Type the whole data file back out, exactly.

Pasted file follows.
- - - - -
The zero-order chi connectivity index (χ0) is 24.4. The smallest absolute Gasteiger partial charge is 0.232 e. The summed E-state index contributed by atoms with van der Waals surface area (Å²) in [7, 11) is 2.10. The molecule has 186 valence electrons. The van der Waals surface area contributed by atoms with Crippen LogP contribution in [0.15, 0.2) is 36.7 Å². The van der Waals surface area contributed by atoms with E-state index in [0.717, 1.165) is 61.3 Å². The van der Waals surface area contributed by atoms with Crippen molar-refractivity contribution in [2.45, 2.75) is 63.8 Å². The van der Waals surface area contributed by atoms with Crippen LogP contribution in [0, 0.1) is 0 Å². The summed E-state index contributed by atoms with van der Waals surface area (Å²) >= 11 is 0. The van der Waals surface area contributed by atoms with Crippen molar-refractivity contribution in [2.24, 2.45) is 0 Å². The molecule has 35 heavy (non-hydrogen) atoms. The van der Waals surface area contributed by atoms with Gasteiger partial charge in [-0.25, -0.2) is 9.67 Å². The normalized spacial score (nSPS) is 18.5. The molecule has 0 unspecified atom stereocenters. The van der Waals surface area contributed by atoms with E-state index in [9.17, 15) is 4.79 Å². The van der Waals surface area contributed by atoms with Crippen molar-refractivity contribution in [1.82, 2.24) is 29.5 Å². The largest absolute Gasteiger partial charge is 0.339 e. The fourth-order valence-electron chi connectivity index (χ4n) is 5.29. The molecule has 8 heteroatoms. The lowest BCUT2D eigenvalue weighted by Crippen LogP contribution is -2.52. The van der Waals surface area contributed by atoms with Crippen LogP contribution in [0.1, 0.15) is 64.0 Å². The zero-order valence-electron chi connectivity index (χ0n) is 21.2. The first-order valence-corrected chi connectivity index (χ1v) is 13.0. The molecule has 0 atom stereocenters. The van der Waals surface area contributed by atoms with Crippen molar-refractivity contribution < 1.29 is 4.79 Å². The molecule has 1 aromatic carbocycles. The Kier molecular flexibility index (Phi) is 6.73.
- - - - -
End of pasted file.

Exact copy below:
The zero-order chi connectivity index (χ0) is 24.4. The smallest absolute Gasteiger partial charge is 0.232 e. The summed E-state index contributed by atoms with van der Waals surface area (Å²) in [7, 11) is 2.10. The molecule has 186 valence electrons. The van der Waals surface area contributed by atoms with Crippen LogP contribution in [0.15, 0.2) is 36.7 Å². The van der Waals surface area contributed by atoms with E-state index in [0.717, 1.165) is 61.3 Å². The van der Waals surface area contributed by atoms with Crippen molar-refractivity contribution in [2.45, 2.75) is 63.8 Å². The van der Waals surface area contributed by atoms with Crippen LogP contribution in [0, 0.1) is 0 Å². The summed E-state index contributed by atoms with van der Waals surface area (Å²) >= 11 is 0. The van der Waals surface area contributed by atoms with Crippen molar-refractivity contribution in [2.24, 2.45) is 0 Å². The molecule has 35 heavy (non-hydrogen) atoms. The van der Waals surface area contributed by atoms with Gasteiger partial charge in [-0.25, -0.2) is 9.67 Å². The normalized spacial score (nSPS) is 18.5. The molecule has 0 unspecified atom stereocenters. The van der Waals surface area contributed by atoms with E-state index in [9.17, 15) is 4.79 Å². The van der Waals surface area contributed by atoms with Crippen molar-refractivity contribution in [1.82, 2.24) is 29.5 Å². The largest absolute Gasteiger partial charge is 0.339 e. The fourth-order valence-electron chi connectivity index (χ4n) is 5.29. The molecule has 8 heteroatoms. The lowest BCUT2D eigenvalue weighted by Crippen LogP contribution is -2.52. The van der Waals surface area contributed by atoms with Crippen LogP contribution in [0.1, 0.15) is 64.0 Å². The zero-order valence-electron chi connectivity index (χ0n) is 21.2. The first-order valence-corrected chi connectivity index (χ1v) is 13.0. The molecule has 0 atom stereocenters. The van der Waals surface area contributed by atoms with Crippen molar-refractivity contribution < 1.29 is 4.79 Å². The molecule has 1 aromatic carbocycles. The Kier molecular flexibility index (Phi) is 6.73.